A former high school dropout from an urban public school system, Senior Writer Brooke Haycock has been with The Education Trust for more than a decade. Her issue-focused docudramas, based entirely on interviews with students and educators, transform research into performance, exposing the stories behind the data and driving straight to the heart of debate around equity in schools. Brooke is the author of Ed Trust’s Echoes From the Gap series, and her other off-stage writing —focused on student stories and message communication in schools — has appeared in Phi Delta Kappan and is regularly featured in Ed Trust’s blog, The Equity Line. She holds a bachelor’s degree from The University of California–Santa Barbara and a master’s from Johns Hopkins.
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Why are you passionate about working at Ed Trust?
As a former high school dropout, I know what it feels like to struggle like the students I talk to in schools all the time. How the wobbly, cracked plastic seats in the back of the class feel when you slump down in them trying to disappear. The feel of low-level assignment after low level assignment being more a gauge of your ability to follow directions than to think. The dull, monotonous buzz of the fluorescent strip lighting in the detention hall and how the room is filled with the same kids everyday despite no evidence of this particular intervention working. The door that stays unlocked after homeroom and the convenience store that will sell cigarettes to minors and let you loiter outside while nobody looks for you. Eroded expectations and wrong-headed adult assumptions and the damage they can do to a kid already questioning their worth and whether they’re smart. I know what it feels like to give up.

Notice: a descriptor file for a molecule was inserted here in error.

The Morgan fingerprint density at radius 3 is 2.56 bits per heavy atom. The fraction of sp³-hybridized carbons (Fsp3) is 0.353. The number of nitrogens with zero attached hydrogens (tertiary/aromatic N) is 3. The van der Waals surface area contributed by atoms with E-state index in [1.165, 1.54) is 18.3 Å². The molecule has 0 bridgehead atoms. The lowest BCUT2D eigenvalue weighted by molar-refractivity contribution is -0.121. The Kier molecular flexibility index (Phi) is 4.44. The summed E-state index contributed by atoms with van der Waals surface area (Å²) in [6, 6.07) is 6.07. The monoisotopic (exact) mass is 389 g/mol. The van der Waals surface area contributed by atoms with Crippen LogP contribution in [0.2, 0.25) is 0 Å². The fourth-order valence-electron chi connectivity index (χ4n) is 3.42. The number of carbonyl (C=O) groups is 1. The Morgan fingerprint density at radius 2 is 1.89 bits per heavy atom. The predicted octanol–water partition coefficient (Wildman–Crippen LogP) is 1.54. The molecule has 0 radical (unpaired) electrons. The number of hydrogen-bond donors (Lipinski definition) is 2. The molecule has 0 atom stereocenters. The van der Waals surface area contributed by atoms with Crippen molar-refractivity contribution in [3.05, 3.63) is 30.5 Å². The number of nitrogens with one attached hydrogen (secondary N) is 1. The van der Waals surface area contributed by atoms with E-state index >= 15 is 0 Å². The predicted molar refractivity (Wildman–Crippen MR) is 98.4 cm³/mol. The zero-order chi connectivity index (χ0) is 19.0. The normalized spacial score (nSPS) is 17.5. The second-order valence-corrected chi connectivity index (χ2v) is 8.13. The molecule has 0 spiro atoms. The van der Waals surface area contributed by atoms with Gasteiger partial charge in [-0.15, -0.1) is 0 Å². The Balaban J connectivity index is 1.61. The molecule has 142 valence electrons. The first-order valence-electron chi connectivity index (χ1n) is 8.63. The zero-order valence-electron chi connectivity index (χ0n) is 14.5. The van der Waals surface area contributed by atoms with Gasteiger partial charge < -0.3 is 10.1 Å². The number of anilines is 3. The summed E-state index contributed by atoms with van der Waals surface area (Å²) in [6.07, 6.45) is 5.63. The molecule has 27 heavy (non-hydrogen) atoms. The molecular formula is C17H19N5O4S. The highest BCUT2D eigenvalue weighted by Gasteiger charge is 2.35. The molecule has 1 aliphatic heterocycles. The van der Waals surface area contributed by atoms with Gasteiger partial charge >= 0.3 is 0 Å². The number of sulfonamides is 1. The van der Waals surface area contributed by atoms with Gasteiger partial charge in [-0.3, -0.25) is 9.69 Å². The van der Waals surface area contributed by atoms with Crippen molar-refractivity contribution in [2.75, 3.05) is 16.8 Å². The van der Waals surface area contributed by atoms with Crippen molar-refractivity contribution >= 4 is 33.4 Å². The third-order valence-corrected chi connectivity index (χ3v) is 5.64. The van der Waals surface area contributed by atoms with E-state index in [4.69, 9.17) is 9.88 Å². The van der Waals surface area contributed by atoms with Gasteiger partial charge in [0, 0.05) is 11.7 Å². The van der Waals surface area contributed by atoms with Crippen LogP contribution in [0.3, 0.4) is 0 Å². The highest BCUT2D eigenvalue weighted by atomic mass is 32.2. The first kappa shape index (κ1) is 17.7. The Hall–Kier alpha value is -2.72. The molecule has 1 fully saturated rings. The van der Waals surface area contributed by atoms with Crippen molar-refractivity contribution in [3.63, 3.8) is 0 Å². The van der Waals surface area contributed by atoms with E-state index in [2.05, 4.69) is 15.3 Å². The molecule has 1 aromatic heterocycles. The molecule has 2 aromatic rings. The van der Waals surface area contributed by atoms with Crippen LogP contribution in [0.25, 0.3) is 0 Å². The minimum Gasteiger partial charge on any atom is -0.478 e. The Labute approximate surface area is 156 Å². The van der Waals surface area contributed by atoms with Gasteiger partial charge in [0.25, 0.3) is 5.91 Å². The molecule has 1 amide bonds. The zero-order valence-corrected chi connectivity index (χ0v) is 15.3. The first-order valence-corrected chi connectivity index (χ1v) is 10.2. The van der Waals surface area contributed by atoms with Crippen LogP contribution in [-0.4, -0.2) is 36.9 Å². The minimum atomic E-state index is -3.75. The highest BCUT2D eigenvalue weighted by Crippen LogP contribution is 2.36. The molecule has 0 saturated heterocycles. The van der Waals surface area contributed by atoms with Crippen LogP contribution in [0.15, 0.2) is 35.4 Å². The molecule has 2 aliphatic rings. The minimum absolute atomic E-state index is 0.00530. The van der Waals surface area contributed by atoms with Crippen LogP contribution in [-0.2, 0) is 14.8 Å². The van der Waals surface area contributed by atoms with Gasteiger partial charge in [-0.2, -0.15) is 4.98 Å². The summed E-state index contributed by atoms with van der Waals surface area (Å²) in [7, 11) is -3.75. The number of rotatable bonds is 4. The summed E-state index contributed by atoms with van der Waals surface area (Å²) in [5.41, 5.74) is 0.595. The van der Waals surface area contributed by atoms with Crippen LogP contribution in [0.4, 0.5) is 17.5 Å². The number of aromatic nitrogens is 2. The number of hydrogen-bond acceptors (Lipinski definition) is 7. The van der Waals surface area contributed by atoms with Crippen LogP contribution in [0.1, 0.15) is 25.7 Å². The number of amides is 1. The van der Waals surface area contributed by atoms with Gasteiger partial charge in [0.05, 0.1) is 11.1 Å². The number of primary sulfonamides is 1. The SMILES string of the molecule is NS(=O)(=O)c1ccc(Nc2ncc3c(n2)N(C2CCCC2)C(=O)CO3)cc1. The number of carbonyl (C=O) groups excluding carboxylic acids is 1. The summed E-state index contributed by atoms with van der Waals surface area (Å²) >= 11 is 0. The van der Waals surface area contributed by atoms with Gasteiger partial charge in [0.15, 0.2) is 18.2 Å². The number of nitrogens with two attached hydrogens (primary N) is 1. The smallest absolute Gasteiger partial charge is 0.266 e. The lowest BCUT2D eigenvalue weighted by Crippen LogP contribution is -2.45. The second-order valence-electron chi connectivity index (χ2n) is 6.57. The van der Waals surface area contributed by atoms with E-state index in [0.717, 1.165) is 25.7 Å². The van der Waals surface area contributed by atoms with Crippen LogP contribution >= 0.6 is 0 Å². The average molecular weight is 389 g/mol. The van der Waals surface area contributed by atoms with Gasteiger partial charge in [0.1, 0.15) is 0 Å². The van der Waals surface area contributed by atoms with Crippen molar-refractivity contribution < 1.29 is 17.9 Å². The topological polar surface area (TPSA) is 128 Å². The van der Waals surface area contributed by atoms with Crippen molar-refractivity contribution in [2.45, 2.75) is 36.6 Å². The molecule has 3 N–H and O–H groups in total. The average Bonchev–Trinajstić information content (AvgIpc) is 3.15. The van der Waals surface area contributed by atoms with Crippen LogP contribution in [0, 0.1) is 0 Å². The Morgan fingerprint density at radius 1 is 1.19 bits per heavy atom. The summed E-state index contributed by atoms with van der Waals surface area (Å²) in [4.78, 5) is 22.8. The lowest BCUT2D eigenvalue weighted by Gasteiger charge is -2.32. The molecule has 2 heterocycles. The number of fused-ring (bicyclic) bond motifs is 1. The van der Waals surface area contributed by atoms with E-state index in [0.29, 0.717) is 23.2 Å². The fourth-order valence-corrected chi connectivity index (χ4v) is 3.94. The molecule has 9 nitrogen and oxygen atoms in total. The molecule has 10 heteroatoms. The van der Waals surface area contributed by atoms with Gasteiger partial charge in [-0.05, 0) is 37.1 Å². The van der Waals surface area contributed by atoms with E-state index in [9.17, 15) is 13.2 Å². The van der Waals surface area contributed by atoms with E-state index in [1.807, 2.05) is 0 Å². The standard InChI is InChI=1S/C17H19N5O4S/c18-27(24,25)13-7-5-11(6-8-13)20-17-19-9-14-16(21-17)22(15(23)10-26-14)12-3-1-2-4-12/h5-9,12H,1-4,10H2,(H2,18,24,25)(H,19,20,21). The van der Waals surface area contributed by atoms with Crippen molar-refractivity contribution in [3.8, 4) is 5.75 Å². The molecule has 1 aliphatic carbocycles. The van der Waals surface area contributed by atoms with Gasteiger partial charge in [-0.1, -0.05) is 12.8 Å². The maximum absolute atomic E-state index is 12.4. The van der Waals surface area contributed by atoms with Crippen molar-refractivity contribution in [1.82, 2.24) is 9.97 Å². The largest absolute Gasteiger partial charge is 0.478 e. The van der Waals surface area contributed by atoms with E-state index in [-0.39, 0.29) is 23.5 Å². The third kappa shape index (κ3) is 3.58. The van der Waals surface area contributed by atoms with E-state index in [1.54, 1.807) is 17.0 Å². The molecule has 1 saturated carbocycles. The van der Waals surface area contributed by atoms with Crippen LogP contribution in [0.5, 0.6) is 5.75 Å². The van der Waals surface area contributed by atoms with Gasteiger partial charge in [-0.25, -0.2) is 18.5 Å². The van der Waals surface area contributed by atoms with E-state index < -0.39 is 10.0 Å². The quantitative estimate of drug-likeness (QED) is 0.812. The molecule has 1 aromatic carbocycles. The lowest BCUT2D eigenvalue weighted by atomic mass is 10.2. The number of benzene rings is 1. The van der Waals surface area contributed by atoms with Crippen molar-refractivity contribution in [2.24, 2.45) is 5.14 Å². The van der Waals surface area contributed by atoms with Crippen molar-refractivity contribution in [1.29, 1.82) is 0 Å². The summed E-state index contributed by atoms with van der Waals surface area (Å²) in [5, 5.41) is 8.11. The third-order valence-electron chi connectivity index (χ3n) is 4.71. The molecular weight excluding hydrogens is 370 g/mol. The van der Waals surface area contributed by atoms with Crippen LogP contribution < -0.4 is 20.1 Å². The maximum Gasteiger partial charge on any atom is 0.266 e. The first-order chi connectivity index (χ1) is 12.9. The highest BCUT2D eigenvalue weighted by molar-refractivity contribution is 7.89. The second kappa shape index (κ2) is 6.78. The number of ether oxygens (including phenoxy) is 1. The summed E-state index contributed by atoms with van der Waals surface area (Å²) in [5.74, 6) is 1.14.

And I know what it feels like to change.
In my time at Ed Trust, I’ve seen schools that change lives. Schools so bursting with energy and belief and smarts where students literally transform. I’ve seen teachers draw out of students beautiful ideas and gifts even the students themselves never even knew they had to share. I’ve seen principals and school resource officers talk and listen to students with the love and respect they hunger for. I’ve seen it being done. And this former high school drop-out is forever changed because of it. I work at Ed Trust because its mission is my heart and every day I get to work alongside people who believe fiercely in all kids and the power of schools to change America.